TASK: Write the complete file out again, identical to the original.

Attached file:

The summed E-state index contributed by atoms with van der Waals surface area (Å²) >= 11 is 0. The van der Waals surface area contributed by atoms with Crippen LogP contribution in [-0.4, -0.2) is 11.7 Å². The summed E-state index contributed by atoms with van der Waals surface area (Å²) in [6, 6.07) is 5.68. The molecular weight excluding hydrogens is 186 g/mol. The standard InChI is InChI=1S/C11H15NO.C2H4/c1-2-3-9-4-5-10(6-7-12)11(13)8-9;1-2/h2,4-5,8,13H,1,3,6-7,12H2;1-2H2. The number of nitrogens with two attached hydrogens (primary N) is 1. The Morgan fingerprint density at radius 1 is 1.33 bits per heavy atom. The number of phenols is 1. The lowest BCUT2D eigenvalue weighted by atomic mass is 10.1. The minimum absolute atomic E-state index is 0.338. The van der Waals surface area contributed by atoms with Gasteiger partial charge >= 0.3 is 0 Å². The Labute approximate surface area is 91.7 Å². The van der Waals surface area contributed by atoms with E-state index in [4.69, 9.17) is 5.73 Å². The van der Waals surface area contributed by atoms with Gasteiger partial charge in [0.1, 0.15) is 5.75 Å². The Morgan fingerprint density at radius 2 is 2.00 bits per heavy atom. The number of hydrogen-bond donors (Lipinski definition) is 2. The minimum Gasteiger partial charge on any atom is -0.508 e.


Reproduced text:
The summed E-state index contributed by atoms with van der Waals surface area (Å²) >= 11 is 0. The van der Waals surface area contributed by atoms with Crippen LogP contribution in [-0.4, -0.2) is 11.7 Å². The summed E-state index contributed by atoms with van der Waals surface area (Å²) in [6, 6.07) is 5.68. The molecular weight excluding hydrogens is 186 g/mol. The standard InChI is InChI=1S/C11H15NO.C2H4/c1-2-3-9-4-5-10(6-7-12)11(13)8-9;1-2/h2,4-5,8,13H,1,3,6-7,12H2;1-2H2. The number of nitrogens with two attached hydrogens (primary N) is 1. The Morgan fingerprint density at radius 1 is 1.33 bits per heavy atom. The number of phenols is 1. The lowest BCUT2D eigenvalue weighted by atomic mass is 10.1. The minimum absolute atomic E-state index is 0.338. The van der Waals surface area contributed by atoms with Gasteiger partial charge >= 0.3 is 0 Å². The Labute approximate surface area is 91.7 Å². The van der Waals surface area contributed by atoms with E-state index in [4.69, 9.17) is 5.73 Å². The van der Waals surface area contributed by atoms with Gasteiger partial charge in [0.1, 0.15) is 5.75 Å². The Morgan fingerprint density at radius 2 is 2.00 bits per heavy atom. The number of hydrogen-bond donors (Lipinski definition) is 2. The minimum Gasteiger partial charge on any atom is -0.508 e.